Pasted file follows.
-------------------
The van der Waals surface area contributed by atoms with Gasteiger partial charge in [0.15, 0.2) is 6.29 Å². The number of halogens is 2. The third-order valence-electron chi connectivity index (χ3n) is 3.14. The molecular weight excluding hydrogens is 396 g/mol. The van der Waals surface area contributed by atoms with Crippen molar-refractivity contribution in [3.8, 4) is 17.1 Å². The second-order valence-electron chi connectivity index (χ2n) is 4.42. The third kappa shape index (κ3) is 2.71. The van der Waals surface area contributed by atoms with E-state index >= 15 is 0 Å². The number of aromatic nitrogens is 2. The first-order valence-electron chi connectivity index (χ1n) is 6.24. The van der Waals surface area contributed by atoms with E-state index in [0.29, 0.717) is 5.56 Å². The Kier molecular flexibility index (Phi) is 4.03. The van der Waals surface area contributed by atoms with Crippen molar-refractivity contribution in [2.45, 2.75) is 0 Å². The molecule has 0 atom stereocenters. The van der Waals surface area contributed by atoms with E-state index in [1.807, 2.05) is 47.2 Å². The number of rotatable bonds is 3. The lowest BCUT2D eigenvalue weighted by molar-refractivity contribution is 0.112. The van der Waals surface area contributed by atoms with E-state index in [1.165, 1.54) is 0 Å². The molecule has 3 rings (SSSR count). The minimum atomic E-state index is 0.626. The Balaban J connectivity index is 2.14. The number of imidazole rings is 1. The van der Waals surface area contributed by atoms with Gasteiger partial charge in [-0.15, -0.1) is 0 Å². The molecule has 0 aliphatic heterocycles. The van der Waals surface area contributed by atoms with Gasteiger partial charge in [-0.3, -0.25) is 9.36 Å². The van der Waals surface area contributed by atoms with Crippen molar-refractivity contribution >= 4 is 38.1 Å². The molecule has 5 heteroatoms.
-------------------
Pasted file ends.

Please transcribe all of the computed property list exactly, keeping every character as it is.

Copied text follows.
The van der Waals surface area contributed by atoms with Gasteiger partial charge in [0.15, 0.2) is 6.29 Å². The number of halogens is 2. The third-order valence-electron chi connectivity index (χ3n) is 3.14. The molecular weight excluding hydrogens is 396 g/mol. The van der Waals surface area contributed by atoms with Crippen molar-refractivity contribution in [3.8, 4) is 17.1 Å². The second-order valence-electron chi connectivity index (χ2n) is 4.42. The third kappa shape index (κ3) is 2.71. The van der Waals surface area contributed by atoms with E-state index >= 15 is 0 Å². The number of aromatic nitrogens is 2. The first-order valence-electron chi connectivity index (χ1n) is 6.24. The van der Waals surface area contributed by atoms with E-state index in [0.29, 0.717) is 5.56 Å². The Kier molecular flexibility index (Phi) is 4.03. The van der Waals surface area contributed by atoms with Crippen molar-refractivity contribution in [2.45, 2.75) is 0 Å². The molecule has 0 atom stereocenters. The van der Waals surface area contributed by atoms with E-state index in [1.807, 2.05) is 47.2 Å². The number of rotatable bonds is 3. The lowest BCUT2D eigenvalue weighted by molar-refractivity contribution is 0.112. The van der Waals surface area contributed by atoms with E-state index in [1.165, 1.54) is 0 Å². The molecule has 3 rings (SSSR count). The minimum atomic E-state index is 0.626. The Balaban J connectivity index is 2.14. The number of imidazole rings is 1. The van der Waals surface area contributed by atoms with Gasteiger partial charge in [-0.15, -0.1) is 0 Å². The molecule has 0 aliphatic heterocycles. The van der Waals surface area contributed by atoms with Gasteiger partial charge in [-0.3, -0.25) is 9.36 Å². The van der Waals surface area contributed by atoms with Crippen molar-refractivity contribution >= 4 is 38.1 Å². The molecule has 5 heteroatoms.